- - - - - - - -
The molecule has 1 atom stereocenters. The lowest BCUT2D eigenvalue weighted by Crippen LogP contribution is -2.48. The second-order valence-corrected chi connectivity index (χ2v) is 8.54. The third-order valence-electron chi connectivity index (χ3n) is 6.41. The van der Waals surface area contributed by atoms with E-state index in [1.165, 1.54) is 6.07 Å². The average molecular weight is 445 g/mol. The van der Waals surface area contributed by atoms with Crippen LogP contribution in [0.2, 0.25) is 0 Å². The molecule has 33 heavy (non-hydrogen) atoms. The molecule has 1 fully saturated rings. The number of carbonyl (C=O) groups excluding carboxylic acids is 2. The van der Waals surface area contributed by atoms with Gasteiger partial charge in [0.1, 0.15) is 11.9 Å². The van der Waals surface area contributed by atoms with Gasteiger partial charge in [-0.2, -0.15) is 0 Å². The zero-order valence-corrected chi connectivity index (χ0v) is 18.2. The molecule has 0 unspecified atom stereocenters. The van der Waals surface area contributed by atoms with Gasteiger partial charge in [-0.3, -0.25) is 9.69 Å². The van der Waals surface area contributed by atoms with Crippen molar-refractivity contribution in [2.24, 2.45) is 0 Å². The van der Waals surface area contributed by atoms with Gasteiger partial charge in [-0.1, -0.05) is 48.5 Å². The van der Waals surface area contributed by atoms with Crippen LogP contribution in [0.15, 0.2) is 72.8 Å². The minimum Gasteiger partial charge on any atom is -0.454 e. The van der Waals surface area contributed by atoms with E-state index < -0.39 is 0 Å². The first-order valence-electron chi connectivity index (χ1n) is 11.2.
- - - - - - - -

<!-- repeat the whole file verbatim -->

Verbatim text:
The molecule has 1 atom stereocenters. The lowest BCUT2D eigenvalue weighted by Crippen LogP contribution is -2.48. The second-order valence-corrected chi connectivity index (χ2v) is 8.54. The third-order valence-electron chi connectivity index (χ3n) is 6.41. The van der Waals surface area contributed by atoms with E-state index in [1.165, 1.54) is 6.07 Å². The average molecular weight is 445 g/mol. The van der Waals surface area contributed by atoms with Crippen LogP contribution in [0.2, 0.25) is 0 Å². The molecule has 33 heavy (non-hydrogen) atoms. The molecule has 1 fully saturated rings. The number of carbonyl (C=O) groups excluding carboxylic acids is 2. The van der Waals surface area contributed by atoms with Gasteiger partial charge in [0.1, 0.15) is 11.9 Å². The van der Waals surface area contributed by atoms with Gasteiger partial charge in [-0.2, -0.15) is 0 Å². The zero-order valence-corrected chi connectivity index (χ0v) is 18.2. The molecule has 0 unspecified atom stereocenters. The van der Waals surface area contributed by atoms with Gasteiger partial charge in [-0.3, -0.25) is 9.69 Å². The van der Waals surface area contributed by atoms with Crippen molar-refractivity contribution in [2.24, 2.45) is 0 Å². The van der Waals surface area contributed by atoms with Gasteiger partial charge in [-0.1, -0.05) is 48.5 Å². The van der Waals surface area contributed by atoms with Crippen LogP contribution in [0.15, 0.2) is 72.8 Å². The minimum Gasteiger partial charge on any atom is -0.454 e. The van der Waals surface area contributed by atoms with E-state index < -0.39 is 0 Å². The first-order valence-electron chi connectivity index (χ1n) is 11.2.